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Heterogeneous effects of high school peers on educational outcomes

Journal Article


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Abstract


  • We investigate the relationship between peers’ abilities and educational outcomes at the end

    of high school using data from the rich Longitudinal Study of Young People in England

    (LSYPE) matched to the National Pupil Database of children in state schools in England. In

    particular, we focus on the effect of peers’ abilities, measured through achievements in Key

    Stage 3 (Age 14), on high powered test scores at Ages 16 and 18, and on the probability of

    attending university. Our identification strategy is based on a measure of the peers of peers’

    ability. In particular, for each individual, we look at her high school peers and select their

    primary school peers who do not attend the same high school and who did not attend the

    same primary school as the individual. We then use peers-of-peers ability, measured using

    Age 11 test scores as an instrument for high school average peer ability, measured using

    Age 14 test scores. We also use quantile regression to explore the effect of peers’ ability on

    different parts of the distributions of the outcomes. Our results show that average of peers’

    abilities has a moderate positive effect on test scores at Ages 16 and 18, and that being in a

    school with a large proportion of low-quality peers can have a significantly detrimental effect

    on individual achievements. Furthermore, peers’ ability seems to have a stronger effect on

    students at the bottom of the grade distribution, especially at Age 16.

Publication Date


  • 2016

Citation


  • Mendolia, S., Paloyo, A. R. & Walker, I. (2016). Heterogeneous effects of high school peers on educational outcomes. IZA Discussion Papers, 9795 1-41.

Ro Full-text Url


  • http://ro.uow.edu.au/cgi/viewcontent.cgi?article=1847&context=buspapers

Ro Metadata Url


  • http://ro.uow.edu.au/buspapers/843

Number Of Pages


  • 40

Start Page


  • 1

End Page


  • 41

Volume


  • 9795

Abstract


  • We investigate the relationship between peers’ abilities and educational outcomes at the end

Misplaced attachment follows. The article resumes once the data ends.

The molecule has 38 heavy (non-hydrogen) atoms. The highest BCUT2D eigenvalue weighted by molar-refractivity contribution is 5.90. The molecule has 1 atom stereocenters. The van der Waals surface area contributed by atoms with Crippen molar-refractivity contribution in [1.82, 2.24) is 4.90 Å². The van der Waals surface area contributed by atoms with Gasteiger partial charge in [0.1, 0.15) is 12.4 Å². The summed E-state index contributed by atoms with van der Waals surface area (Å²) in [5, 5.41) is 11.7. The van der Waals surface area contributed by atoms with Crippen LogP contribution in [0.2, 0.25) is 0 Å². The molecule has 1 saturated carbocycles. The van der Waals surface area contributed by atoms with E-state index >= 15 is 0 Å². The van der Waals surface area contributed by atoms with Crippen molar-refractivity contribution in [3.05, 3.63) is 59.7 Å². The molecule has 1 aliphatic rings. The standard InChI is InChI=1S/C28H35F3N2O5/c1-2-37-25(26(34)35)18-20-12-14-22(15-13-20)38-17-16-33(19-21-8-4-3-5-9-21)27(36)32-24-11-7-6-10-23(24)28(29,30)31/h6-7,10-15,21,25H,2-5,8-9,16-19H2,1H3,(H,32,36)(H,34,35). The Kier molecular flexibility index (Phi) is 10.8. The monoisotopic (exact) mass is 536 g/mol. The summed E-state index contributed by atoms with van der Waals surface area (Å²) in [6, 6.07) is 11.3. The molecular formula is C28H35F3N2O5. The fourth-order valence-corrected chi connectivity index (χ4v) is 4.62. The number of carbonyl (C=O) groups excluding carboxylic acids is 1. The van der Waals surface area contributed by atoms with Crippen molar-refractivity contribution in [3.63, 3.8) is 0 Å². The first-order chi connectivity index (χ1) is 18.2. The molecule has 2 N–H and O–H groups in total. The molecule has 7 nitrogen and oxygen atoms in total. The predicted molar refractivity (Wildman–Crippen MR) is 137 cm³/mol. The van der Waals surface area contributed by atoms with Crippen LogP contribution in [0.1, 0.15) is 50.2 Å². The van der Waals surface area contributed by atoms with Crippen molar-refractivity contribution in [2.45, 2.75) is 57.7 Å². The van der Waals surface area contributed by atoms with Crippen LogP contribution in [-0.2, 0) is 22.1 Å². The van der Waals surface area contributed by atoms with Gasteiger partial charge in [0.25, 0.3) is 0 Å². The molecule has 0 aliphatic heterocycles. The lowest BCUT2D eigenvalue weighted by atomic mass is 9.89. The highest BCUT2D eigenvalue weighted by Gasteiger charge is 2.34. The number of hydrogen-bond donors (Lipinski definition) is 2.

of high school using data from the rich Longitudinal Study of Young People in England

    (LSYPE) matched to the National Pupil Database of children in state schools in England. In

    particular, we focus on the effect of peers’ abilities, measured through achievements in Key

    Stage 3 (Age 14), on high powered test scores at Ages 16 and 18, and on the probability of

    attending university. Our identification strategy is based on a measure of the peers of peers’

    ability. In particular, for each individual, we look at her high school peers and select their

    primary school peers who do not attend the same high school and who did not attend the

    same primary school as the individual. We then use peers-of-peers ability, measured using

    Age 11 test scores as an instrument for high school average peer ability, measured using

    Age 14 test scores. We also use quantile regression to explore the effect of peers’ ability on

    different parts of the distributions of the outcomes. Our results show that average of peers’

    abilities has a moderate positive effect on test scores at Ages 16 and 18, and that being in a

    school with a large proportion of low-quality peers can have a significantly detrimental effect

    on individual achievements. Furthermore, peers’ ability seems to have a stronger effect on

    students at the bottom of the grade distribution, especially at Age 16.

Publication Date


  • 2016

Citation


  • Mendolia, S., Paloyo, A. R. & Walker, I. (2016). Heterogeneous effects of high school peers on educational outcomes. IZA Discussion Papers, 9795 1-41.

Ro Full-text Url


  • http://ro.uow.edu.au/cgi/viewcontent.cgi?article=1847&context=buspapers

Ro Metadata Url


  • http://ro.uow.edu.au/buspapers/843

Number Of Pages


  • 40

Start Page


  • 1

End Page


  • 41

Volume


  • 9795